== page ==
Brighton Festival 2012
An intimate evening with a prolific and challenging theatre maker introducing us to over twenty years of solo performance work, beautifully held together by the performer’s experiences of creating these pieces.
What Can You Do was a retrospective of over twenty years of solo performance work by Neil Bartlett. The performance felt like an intimate gathering of people being let into the secrets that led him to be where he is today. Many of the pieces were being performed for the first time since their inception, with the last one being created especially for this performance. The sections were charmingly held together with small insights into the creation of the work and realities of the world that existed when these pieces were created.
It felt like a privilege to be at this performance, and gave a real insight and understanding into the struggles that existed for gay men particularly in the 80s. The pieces read like word poetry, sometimes kind and funny, other times attacking their audience and asking them to wake up. The overall feeling though was, look how much has changed and how far we have come, although as Bartlett states, it is not the world that has changed, it is just that the world has ‘got’ change.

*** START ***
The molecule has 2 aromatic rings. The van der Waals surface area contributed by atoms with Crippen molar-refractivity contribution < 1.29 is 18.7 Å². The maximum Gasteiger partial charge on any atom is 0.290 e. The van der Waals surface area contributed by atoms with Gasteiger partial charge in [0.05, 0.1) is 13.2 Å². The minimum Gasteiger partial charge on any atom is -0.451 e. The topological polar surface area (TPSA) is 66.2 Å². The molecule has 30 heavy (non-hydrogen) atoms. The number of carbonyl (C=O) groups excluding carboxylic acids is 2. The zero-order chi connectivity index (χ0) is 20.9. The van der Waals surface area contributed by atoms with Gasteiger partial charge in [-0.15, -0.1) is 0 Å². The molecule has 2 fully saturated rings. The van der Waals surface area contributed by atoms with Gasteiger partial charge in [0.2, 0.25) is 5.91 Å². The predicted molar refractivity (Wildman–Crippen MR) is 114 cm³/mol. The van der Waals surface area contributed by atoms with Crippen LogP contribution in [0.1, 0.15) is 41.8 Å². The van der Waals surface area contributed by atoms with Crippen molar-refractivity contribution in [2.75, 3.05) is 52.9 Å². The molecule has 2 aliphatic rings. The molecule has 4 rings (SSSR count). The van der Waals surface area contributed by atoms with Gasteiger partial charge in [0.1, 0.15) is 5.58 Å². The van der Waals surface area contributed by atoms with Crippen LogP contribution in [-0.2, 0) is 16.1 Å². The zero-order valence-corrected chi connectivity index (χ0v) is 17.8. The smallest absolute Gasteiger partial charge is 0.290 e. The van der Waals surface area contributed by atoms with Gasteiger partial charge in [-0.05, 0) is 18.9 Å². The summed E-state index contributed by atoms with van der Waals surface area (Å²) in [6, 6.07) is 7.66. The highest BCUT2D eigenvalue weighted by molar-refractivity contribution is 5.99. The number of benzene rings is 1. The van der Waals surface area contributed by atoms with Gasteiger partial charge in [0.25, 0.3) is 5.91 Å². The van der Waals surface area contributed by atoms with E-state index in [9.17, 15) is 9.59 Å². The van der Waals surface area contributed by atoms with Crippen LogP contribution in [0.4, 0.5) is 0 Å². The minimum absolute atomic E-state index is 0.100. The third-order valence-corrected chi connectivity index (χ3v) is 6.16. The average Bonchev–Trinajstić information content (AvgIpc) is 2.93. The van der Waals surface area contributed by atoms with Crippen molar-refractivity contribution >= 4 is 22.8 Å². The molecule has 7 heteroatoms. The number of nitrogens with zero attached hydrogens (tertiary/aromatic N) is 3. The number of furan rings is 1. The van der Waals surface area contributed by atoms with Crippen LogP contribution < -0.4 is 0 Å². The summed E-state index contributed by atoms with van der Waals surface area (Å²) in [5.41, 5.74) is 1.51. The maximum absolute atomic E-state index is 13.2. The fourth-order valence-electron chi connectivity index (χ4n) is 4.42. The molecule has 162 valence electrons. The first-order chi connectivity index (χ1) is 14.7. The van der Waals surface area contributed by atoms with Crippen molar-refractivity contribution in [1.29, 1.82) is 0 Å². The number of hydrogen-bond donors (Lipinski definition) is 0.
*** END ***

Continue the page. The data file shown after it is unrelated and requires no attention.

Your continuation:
Each part was well constructed, and the delivery of these still felt intimate even though he was performing to a large space. Many of the pieces involved little or no movement, however, throughout each performance he remained physically present with each movement he chose carefully considered without anything feeling staged or choreographed.
The title of the show, and that of the final piece Neil performed leads its audience to think of the future amongst an introspective retrospective of work. I found it very interesting that this new piece was the only piece in the show that didn’t have any queer connotations, but spoke more to the state of the materialistic world we live in. This felt like a departure from previous work, but obviously a progression of his interest in things that need to change in the world. Some of his previous performances essentially shouted at their intended gay audience to wake up and realise what was going on, or shouted at a mixed audience to understand, however, this new piece felt like it lacked the specifics of the old pieces and the immediacy that its title suggested. This piece was beautifully written and performed, but in the light of the other pieces did leave me with the impression that for Bartlett the big fights were over.
This was an extremely insightful and intimate performance of a prolific theatre maker’s journey through his life and the challenges that befell him, and I feel grateful that he shared these experiences with a new audience.